Liberate the Dividend. (Forward Observer)

By Glassman, James | The American Enterprise, September 2002 | Go to article overview

Liberate the Dividend. (Forward Observer)


Glassman, James, The American Enterprise


Back in March, I testified before a House committee that was looking for ways to prevent Enron-style disasters. Don't bother with more nitpicking accounting rules or changes in pension regulations, I told the members.

Instead, get tough on enforcing the anti-fraud laws already on the books. And do one more thing: End the double-taxation of dividends.

Panel members were baffled, but the connection is really simple. Small investors can't plow through thousands of pages of SEC filings and dozens of footnotes in quarterly statements to determine how a company is really performing. But they can focus on a single number that distills all that information--the dividend.

A dividend is the most transparent and accurate reflection of how a company is doing. You can't easily fudge it because it's real cash out the door, not an accounting entry. And, since companies are extremely reluctant to reduce their dividends, it tends to be a reliable, conservative manifestation of long-term financial health.

Unfortunately, dividends are rapidly disappearing, and the main culprit is the tax code. Making dividends visible would go a long way toward increasing trust in financial reporting and bringing more Americans into the stock market.

A dividend is a distribution of profits that a company makes to its shareholders, typically every three months. A firm might have earnings of $4 million after taxes in a quarter. It keeps $3 million to reinvest in the company or keep in the bank. It sends the remaining $1 million to its investors. If there are 1 million shares outstanding, then each share is assigned a one-dollar dividend.

But here is where it gets tricky: Dividends are again taxed as ordinary income--currently at a top federal rate of about 39 percent, plus state taxes. Consider Maytag, the third-largest appliance maker in the U.S. It earned $2.64 per share last year. The shareholders got just 43 cents of that; governments took $1.16 in taxes; the company kept $1.05 for capital investments or to put in the bank. Maytag's dividend, before all taxes, was $1.07. The tax collectors got three-fifths of the dividend. …

The rest of this article is only available to active members of Questia

Already a member? Log in now.

Notes for this article

Add a new note
If you are trying to select text to create highlights or citations, remember that you must now click or tap on the first word, and then click or tap on the last word.
One moment ...
Default project is now your active project.
Project items

Items saved from this article

This article has been saved
Highlights (0)
Some of your highlights are legacy items.

Highlights saved before July 30, 2012 will not be displayed on their respective source pages.

You can easily re-create the highlights by opening the book page or article, selecting the text, and clicking “Highlight.”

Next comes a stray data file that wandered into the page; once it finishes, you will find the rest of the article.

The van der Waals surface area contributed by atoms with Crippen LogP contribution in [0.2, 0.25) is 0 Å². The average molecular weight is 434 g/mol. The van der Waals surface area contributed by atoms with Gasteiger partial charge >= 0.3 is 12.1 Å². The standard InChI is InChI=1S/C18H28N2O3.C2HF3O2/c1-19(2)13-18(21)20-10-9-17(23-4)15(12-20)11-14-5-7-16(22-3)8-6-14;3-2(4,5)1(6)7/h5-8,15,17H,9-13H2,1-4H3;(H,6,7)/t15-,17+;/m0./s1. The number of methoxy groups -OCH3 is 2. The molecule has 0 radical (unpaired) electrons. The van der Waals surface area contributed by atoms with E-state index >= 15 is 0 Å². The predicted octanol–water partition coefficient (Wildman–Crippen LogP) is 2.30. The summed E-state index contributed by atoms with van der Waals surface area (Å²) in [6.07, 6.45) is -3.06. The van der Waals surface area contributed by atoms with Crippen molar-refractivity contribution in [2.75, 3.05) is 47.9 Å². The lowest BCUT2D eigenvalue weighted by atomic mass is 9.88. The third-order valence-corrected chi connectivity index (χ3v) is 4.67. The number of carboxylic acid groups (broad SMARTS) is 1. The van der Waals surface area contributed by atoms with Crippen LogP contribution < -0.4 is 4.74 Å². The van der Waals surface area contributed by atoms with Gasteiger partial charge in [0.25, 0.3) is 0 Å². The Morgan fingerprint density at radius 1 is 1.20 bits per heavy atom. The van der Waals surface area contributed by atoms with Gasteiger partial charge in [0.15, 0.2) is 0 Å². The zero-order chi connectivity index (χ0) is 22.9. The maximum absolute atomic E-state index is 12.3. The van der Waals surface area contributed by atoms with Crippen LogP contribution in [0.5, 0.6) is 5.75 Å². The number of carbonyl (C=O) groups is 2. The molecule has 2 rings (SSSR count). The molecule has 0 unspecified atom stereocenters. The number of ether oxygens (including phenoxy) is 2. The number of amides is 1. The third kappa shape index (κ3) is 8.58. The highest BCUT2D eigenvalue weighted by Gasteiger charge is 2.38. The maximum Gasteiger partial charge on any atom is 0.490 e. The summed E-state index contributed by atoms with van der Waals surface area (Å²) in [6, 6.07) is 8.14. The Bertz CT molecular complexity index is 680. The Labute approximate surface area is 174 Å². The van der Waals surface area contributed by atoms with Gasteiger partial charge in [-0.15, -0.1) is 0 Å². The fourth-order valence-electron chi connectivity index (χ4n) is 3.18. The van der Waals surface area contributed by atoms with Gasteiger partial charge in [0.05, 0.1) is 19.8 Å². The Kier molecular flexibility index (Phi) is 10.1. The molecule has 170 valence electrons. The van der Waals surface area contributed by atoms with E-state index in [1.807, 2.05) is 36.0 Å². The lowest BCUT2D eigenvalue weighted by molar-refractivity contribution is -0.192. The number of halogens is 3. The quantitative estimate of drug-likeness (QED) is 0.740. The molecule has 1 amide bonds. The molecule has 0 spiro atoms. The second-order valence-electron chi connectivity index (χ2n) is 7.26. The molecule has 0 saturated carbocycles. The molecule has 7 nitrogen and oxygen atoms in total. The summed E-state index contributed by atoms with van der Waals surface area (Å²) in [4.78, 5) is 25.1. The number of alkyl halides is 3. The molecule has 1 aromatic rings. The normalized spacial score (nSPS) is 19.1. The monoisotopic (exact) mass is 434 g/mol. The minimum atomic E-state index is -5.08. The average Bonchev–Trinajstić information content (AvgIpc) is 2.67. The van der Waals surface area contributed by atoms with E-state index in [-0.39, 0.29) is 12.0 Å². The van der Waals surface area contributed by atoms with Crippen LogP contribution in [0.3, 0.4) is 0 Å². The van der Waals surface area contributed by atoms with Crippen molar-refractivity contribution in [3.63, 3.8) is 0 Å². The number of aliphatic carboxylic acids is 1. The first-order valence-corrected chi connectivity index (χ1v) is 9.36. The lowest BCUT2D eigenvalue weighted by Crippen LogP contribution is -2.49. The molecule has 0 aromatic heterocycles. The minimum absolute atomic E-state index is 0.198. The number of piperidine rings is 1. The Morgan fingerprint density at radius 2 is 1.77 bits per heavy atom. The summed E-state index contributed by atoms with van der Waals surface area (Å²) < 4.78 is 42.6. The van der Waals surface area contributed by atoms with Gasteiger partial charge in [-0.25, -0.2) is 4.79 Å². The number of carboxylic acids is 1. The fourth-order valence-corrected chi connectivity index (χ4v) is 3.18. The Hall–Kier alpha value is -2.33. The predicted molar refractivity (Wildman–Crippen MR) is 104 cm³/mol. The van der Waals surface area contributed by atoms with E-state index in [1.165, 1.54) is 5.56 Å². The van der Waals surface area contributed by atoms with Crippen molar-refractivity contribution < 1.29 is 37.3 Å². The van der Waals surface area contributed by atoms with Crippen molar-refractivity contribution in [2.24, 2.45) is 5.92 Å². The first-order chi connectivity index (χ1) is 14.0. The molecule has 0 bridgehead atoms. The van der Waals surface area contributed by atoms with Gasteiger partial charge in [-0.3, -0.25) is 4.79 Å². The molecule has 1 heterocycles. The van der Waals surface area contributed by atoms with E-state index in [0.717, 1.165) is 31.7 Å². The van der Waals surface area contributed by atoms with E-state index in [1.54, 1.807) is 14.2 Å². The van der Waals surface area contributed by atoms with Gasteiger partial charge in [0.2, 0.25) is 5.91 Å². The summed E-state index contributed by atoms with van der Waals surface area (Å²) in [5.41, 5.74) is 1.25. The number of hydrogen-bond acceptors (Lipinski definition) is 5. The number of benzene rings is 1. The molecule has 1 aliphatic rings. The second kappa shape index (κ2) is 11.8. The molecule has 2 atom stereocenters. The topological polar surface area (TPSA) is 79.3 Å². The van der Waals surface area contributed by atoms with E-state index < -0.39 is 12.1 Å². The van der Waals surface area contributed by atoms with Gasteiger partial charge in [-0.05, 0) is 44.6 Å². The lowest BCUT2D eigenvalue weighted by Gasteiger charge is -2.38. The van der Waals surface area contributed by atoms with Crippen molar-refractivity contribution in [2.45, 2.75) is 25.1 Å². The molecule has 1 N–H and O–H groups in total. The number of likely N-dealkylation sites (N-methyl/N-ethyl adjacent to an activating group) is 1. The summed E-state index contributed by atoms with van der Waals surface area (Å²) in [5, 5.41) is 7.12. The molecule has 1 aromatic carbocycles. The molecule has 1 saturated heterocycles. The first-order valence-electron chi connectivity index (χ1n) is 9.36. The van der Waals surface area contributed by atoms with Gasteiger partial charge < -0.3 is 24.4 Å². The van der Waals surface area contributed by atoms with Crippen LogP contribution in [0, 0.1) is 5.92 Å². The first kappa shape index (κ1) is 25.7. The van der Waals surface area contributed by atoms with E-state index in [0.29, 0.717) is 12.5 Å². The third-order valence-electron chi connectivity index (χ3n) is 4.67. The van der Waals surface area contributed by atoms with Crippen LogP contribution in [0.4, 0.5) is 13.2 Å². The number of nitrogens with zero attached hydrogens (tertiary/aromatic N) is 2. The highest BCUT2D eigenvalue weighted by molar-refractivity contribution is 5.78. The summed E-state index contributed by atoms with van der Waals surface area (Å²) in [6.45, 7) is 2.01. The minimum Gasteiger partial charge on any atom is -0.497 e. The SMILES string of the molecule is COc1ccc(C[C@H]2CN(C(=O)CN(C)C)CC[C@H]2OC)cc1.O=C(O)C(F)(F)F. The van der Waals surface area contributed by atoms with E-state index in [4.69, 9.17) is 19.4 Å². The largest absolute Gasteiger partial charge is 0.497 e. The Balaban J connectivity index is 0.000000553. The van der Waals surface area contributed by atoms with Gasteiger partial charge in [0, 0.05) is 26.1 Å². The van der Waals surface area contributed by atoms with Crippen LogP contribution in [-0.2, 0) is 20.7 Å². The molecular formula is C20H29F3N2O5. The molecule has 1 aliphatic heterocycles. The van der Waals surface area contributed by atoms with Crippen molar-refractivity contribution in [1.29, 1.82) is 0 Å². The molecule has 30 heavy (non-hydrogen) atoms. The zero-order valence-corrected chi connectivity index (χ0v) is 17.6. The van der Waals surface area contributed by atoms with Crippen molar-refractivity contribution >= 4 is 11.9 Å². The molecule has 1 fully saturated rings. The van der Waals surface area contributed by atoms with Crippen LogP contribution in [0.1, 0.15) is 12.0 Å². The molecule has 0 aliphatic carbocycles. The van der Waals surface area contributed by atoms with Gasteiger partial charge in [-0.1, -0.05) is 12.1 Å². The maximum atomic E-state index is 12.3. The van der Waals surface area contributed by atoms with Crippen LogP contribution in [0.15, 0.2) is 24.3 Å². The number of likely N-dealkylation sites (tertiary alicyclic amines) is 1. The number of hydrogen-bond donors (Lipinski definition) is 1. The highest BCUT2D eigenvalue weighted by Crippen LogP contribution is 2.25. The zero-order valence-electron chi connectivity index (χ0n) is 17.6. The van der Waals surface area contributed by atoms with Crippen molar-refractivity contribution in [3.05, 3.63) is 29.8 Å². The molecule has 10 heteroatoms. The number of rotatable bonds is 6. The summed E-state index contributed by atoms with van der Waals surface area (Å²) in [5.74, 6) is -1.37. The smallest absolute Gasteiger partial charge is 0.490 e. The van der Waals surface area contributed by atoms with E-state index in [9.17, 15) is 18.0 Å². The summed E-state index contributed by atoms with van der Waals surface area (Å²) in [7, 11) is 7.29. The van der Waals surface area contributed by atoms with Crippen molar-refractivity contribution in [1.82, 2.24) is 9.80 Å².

Citations (0)
Some of your citations are legacy items.

Any citation created before July 30, 2012 will labeled as a “Cited page.” New citations will be saved as cited passages, pages or articles.

We also added the ability to view new citations from your projects or the book or article where you created them.

Notes (0)
Bookmarks (0)

You have no saved items from this article

Project items include:
  • Saved book/article
  • Highlights
  • Quotes/citations
  • Notes
  • Bookmarks
Notes
Cite this article

Cited article

Style
Citations are available only to our active members.
Buy instant access to cite pages or passages in MLA, APA and Chicago citation styles.

(Einhorn, 1992, p. 25)

(Einhorn 25)

1. Lois J. Einhorn, Abraham Lincoln, the Orator: Penetrating the Lincoln Legend (Westport, CT: Greenwood Press, 1992), 25, http://www.questia.com/read/27419298.

Cited article

Liberate the Dividend. (Forward Observer)
Settings

Settings

Typeface
Text size Smaller Larger Reset View mode
Search within

Search within this article

Look up

Look up a word

  • Dictionary
  • Thesaurus
Please submit a word or phrase above.
Print this page

Print this page

Why can't I print more than one page at a time?

Help
Full screen

matching results for page

    Questia reader help

    How to highlight and cite specific passages

    1. Click or tap the first word you want to select.
    2. Click or tap the last word you want to select, and you’ll see everything in between get selected.
    3. You’ll then get a menu of options like creating a highlight or a citation from that passage of text.

    OK, got it!

    Cited passage

    Style
    Citations are available only to our active members.
    Buy instant access to cite pages or passages in MLA, APA and Chicago citation styles.

    "Portraying himself as an honest, ordinary person helped Lincoln identify with his audiences." (Einhorn, 1992, p. 25).

    "Portraying himself as an honest, ordinary person helped Lincoln identify with his audiences." (Einhorn 25)

    "Portraying himself as an honest, ordinary person helped Lincoln identify with his audiences."1

    1. Lois J. Einhorn, Abraham Lincoln, the Orator: Penetrating the Lincoln Legend (Westport, CT: Greenwood Press, 1992), 25, http://www.questia.com/read/27419298.

    Cited passage

    Thanks for trying Questia!

    Please continue trying out our research tools, but please note, full functionality is available only to our active members.

    Your work will be lost once you leave this Web page.

    Buy instant access to save your work.

    Already a member? Log in now.

    Oops!

    An unknown error has occurred. Please click the button below to reload the page. If the problem persists, please try again in a little while.